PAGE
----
France's central bank on Thursday forecast growth of 0.4 percent for the first quarter of 2018, underlining the tentative rebound of the eurozone's second-biggest economy under President Emmanuel Macron.
The estimate from the Banque de France is the latest healthy indicator for an economy that has long been a laggard in Europe.
On Tuesday, European Union data showed France hitting its fastest growth rate in six years in 2017, expanding by 1.9 percent, driven largely by investment.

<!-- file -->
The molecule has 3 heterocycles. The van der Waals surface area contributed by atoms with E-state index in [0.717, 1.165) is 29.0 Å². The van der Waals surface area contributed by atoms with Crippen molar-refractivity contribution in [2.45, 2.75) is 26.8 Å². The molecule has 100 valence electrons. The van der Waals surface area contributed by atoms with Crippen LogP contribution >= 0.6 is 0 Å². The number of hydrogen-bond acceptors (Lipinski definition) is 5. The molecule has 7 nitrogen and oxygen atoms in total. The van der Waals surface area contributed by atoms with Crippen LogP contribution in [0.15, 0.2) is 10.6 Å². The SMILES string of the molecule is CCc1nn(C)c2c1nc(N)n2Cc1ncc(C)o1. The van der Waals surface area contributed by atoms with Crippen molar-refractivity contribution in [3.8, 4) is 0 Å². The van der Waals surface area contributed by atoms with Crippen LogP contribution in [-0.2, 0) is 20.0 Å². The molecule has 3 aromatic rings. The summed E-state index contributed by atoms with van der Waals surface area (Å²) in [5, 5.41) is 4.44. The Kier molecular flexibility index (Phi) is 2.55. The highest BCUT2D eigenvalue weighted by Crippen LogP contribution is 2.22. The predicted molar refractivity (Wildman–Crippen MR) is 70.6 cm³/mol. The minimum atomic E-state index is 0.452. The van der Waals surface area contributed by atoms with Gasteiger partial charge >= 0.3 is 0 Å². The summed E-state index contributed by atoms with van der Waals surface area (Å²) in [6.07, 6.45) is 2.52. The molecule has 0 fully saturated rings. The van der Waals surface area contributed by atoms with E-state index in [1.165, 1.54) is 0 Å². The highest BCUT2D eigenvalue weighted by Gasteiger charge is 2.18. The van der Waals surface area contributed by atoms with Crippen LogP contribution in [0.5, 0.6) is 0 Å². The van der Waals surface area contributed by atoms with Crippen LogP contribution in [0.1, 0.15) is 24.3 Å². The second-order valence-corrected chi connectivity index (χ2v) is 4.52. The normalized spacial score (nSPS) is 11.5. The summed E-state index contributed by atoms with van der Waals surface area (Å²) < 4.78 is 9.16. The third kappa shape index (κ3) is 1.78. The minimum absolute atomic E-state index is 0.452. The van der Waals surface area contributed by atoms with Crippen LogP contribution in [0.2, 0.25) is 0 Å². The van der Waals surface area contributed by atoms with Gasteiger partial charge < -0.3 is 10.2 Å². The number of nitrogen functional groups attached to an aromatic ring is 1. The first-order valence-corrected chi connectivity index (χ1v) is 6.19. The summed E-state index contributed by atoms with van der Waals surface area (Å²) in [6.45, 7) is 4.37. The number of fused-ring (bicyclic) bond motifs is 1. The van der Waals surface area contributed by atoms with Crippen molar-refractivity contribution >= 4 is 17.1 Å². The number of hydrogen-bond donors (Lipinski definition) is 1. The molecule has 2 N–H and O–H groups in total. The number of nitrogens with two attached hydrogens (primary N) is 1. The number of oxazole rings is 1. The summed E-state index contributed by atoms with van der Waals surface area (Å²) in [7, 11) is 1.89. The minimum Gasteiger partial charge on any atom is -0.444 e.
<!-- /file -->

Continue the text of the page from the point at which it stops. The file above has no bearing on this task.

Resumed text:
That helped feed a surge in the wider eurozone last year to 2.5 percent growth, on par with levels last seen before the financial crisis a decade ago. Macron, a 40-year-old former investment banker, has made shaking up the French economy a priority since he was elected in May.
In his first budget, the business-friendly centrist has balanced tax cuts for businesses and wealthy investors with spending cuts aimed at bringing down a high deficit.